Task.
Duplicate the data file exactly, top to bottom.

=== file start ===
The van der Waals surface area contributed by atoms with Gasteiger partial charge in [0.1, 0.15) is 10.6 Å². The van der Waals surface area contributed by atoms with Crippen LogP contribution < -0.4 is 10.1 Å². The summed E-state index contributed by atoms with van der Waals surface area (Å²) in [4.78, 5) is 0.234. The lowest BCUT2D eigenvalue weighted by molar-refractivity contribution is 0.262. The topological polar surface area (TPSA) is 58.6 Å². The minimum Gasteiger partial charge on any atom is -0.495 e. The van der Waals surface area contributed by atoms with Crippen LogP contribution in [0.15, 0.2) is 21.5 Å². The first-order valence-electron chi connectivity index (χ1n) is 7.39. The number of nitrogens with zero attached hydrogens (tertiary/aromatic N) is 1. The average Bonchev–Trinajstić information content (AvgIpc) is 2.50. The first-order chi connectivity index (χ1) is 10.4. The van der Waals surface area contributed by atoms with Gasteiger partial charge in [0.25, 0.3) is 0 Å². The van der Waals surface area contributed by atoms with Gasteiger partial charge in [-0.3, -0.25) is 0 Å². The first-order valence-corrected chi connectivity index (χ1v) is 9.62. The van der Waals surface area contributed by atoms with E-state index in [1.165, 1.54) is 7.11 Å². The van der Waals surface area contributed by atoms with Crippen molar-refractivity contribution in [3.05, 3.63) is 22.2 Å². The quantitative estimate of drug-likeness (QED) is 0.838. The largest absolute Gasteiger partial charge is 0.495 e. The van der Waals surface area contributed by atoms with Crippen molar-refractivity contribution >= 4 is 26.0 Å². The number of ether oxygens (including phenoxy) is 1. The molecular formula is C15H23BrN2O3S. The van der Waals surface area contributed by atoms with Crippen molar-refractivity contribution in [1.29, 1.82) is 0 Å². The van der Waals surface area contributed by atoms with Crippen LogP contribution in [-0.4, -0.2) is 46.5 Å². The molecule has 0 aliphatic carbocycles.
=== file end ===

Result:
The van der Waals surface area contributed by atoms with Gasteiger partial charge in [0.1, 0.15) is 10.6 Å². The van der Waals surface area contributed by atoms with Crippen LogP contribution < -0.4 is 10.1 Å². The summed E-state index contributed by atoms with van der Waals surface area (Å²) in [4.78, 5) is 0.234. The lowest BCUT2D eigenvalue weighted by molar-refractivity contribution is 0.262. The topological polar surface area (TPSA) is 58.6 Å². The minimum Gasteiger partial charge on any atom is -0.495 e. The van der Waals surface area contributed by atoms with Crippen LogP contribution in [0.15, 0.2) is 21.5 Å². The first-order valence-electron chi connectivity index (χ1n) is 7.39. The number of nitrogens with zero attached hydrogens (tertiary/aromatic N) is 1. The average Bonchev–Trinajstić information content (AvgIpc) is 2.50. The first-order chi connectivity index (χ1) is 10.4. The van der Waals surface area contributed by atoms with Gasteiger partial charge in [0.25, 0.3) is 0 Å². The van der Waals surface area contributed by atoms with Gasteiger partial charge in [-0.3, -0.25) is 0 Å². The first-order valence-corrected chi connectivity index (χ1v) is 9.62. The van der Waals surface area contributed by atoms with E-state index in [1.165, 1.54) is 7.11 Å². The van der Waals surface area contributed by atoms with Crippen molar-refractivity contribution in [3.05, 3.63) is 22.2 Å². The quantitative estimate of drug-likeness (QED) is 0.838. The largest absolute Gasteiger partial charge is 0.495 e. The van der Waals surface area contributed by atoms with Crippen molar-refractivity contribution >= 4 is 26.0 Å². The number of ether oxygens (including phenoxy) is 1. The molecular formula is C15H23BrN2O3S. The van der Waals surface area contributed by atoms with Crippen molar-refractivity contribution in [1.29, 1.82) is 0 Å². The van der Waals surface area contributed by atoms with Crippen LogP contribution in [-0.4, -0.2) is 46.5 Å². The molecule has 0 aliphatic carbocycles.